Woodcarvers compete at national level

Published 7:00 am Saturday, October 12, 2019

The buzz of power tools and the hum of friendly chatter filled the woodcarving class at the Senior Center of South Pearl River County on Friday.

Richard Chexnayder is a participant of the class and during this week’s class he could be seen sanding the body of a rough cut wooden duck. A carved duck begins with a block of wood. Woodcarvers use a pattern to cut the top and sides of the duck from the block. Then they carve the duck down with Dremel tools or a knife.

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For four years, Chexnayder gave up carving ducks, because he could no longer stand at his band saw and cut the duck body and head. One of his woodcarving friends offered to cut the ducks for him, so once again Chexnayder is able to transform wood into a life like representation of feathers and beaks.

“I’m able to get a little bit of my life back,” Chexnayder said.

Chexnayder was one of seven woodcarving students from the Senior Center’s class who won ribbons for their artwork at the Louisiana Wildfowl Carvers and Collectors Guild show in Mandeville, La. held Oct. 5 and 6.

Students from the class regularly take their work to local or regional art shows, said the class’ teacher John Houston. The show in Mandeville is the second largest woodcarving show in the country, and attendees came from all over the world, Houston said.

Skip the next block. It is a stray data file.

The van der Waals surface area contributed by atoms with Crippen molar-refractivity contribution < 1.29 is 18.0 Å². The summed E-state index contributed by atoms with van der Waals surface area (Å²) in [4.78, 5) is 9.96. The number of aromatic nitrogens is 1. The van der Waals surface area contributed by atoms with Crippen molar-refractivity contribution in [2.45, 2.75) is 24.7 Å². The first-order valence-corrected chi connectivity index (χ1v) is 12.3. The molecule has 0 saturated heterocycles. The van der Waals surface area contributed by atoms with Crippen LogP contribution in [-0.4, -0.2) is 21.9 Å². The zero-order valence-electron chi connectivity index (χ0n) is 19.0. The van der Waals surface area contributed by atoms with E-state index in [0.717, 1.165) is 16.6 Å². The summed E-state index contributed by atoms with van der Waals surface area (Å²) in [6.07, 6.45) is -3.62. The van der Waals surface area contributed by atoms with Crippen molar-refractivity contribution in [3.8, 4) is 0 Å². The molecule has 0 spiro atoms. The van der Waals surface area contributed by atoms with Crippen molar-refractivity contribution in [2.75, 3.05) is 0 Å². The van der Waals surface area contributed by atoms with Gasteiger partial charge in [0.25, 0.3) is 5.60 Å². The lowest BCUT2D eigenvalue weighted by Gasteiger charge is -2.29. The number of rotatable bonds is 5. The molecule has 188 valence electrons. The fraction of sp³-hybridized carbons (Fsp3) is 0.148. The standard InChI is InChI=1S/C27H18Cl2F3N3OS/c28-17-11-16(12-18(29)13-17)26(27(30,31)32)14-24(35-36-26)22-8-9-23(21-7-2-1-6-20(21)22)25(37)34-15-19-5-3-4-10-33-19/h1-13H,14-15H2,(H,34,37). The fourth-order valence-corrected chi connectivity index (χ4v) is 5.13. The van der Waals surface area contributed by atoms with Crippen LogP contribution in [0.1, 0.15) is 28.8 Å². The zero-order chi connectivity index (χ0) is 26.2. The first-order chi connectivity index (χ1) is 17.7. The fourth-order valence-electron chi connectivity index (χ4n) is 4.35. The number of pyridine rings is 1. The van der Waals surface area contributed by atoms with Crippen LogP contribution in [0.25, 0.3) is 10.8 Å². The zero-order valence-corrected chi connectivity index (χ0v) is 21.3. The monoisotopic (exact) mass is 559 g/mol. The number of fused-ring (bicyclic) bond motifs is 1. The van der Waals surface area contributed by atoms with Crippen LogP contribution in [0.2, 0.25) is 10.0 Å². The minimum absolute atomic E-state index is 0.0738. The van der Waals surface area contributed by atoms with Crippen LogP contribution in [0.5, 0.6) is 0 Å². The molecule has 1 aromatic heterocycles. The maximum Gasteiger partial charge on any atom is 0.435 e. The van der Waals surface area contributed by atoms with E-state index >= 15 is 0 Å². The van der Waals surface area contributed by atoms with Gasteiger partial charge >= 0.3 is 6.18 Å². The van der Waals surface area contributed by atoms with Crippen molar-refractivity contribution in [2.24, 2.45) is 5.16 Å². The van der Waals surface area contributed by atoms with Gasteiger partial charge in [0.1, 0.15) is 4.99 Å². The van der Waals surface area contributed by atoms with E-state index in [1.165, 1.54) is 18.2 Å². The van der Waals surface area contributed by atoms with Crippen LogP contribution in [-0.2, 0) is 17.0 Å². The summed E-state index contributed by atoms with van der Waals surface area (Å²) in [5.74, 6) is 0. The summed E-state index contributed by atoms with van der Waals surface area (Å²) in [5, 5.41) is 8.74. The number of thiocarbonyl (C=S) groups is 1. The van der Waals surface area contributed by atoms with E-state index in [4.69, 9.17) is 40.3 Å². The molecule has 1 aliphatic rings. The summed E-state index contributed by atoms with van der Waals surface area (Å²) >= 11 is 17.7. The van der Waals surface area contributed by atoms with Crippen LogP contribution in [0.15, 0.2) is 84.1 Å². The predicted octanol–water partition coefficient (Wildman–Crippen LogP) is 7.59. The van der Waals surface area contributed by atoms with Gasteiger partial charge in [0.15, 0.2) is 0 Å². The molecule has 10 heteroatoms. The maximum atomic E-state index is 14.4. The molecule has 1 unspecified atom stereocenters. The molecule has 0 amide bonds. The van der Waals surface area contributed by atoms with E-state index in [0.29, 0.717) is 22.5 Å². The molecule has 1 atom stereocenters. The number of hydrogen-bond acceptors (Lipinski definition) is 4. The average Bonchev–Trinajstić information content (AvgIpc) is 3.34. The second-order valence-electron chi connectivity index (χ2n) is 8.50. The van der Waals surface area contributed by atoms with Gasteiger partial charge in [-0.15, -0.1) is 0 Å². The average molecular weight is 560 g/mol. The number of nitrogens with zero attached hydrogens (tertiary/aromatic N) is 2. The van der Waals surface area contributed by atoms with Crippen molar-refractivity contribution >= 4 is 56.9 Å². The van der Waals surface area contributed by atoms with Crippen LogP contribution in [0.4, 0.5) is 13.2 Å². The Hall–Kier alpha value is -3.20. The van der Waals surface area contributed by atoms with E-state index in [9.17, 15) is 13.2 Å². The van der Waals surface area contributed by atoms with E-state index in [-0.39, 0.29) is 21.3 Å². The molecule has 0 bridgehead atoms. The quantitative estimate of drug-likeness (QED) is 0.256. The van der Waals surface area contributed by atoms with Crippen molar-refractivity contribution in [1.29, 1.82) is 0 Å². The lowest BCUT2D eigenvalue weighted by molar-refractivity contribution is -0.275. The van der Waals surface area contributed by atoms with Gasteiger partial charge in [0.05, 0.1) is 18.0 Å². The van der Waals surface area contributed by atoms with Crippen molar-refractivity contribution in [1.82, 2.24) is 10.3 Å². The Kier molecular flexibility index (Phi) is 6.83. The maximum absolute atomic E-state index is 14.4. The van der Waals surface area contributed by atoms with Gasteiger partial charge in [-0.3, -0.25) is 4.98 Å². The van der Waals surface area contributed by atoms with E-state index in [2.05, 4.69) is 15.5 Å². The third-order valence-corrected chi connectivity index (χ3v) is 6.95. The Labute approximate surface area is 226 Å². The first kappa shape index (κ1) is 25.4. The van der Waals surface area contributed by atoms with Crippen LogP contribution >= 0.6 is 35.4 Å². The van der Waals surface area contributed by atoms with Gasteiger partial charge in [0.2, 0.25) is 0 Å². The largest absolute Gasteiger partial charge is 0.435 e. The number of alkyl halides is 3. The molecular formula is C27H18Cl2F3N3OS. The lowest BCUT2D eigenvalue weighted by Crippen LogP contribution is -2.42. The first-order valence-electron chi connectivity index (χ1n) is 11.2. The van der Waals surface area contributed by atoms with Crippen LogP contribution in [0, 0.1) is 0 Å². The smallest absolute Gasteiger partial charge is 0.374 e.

Participating in art shows lets the students compare their work to that of other artists, learn new techniques and enjoy the fun of competition, Houston said.

Ribbon winner Linda Bowen had never tried woodworking before she began attending the Senior Center’s class in 2016, she said. Now, she’s carved figures representing egrets and wolves and has been able to sell walking sticks.

Bowen’s piece in the Mandeville show featured an alligator in a habitat full of fish and crawfish.

“I love doing the habitat. Sometimes I like doing that as much as the carving,” Bowen said.

The habitat tells the story, she said.

Ribbon winner Gene Bergmark had long crafted wooden furniture and toys before he took up duck carving in the center’s woodcarving class. When he retired, he was advised to keep his feet and his mind busy. Carving ducks keeps his mind busy, he said.

New attendees in the class are always welcome, whatever their carving experience, Houston said.

“It’s not for everybody, but if it’s something you want to do, we can teach you how,” Houston said.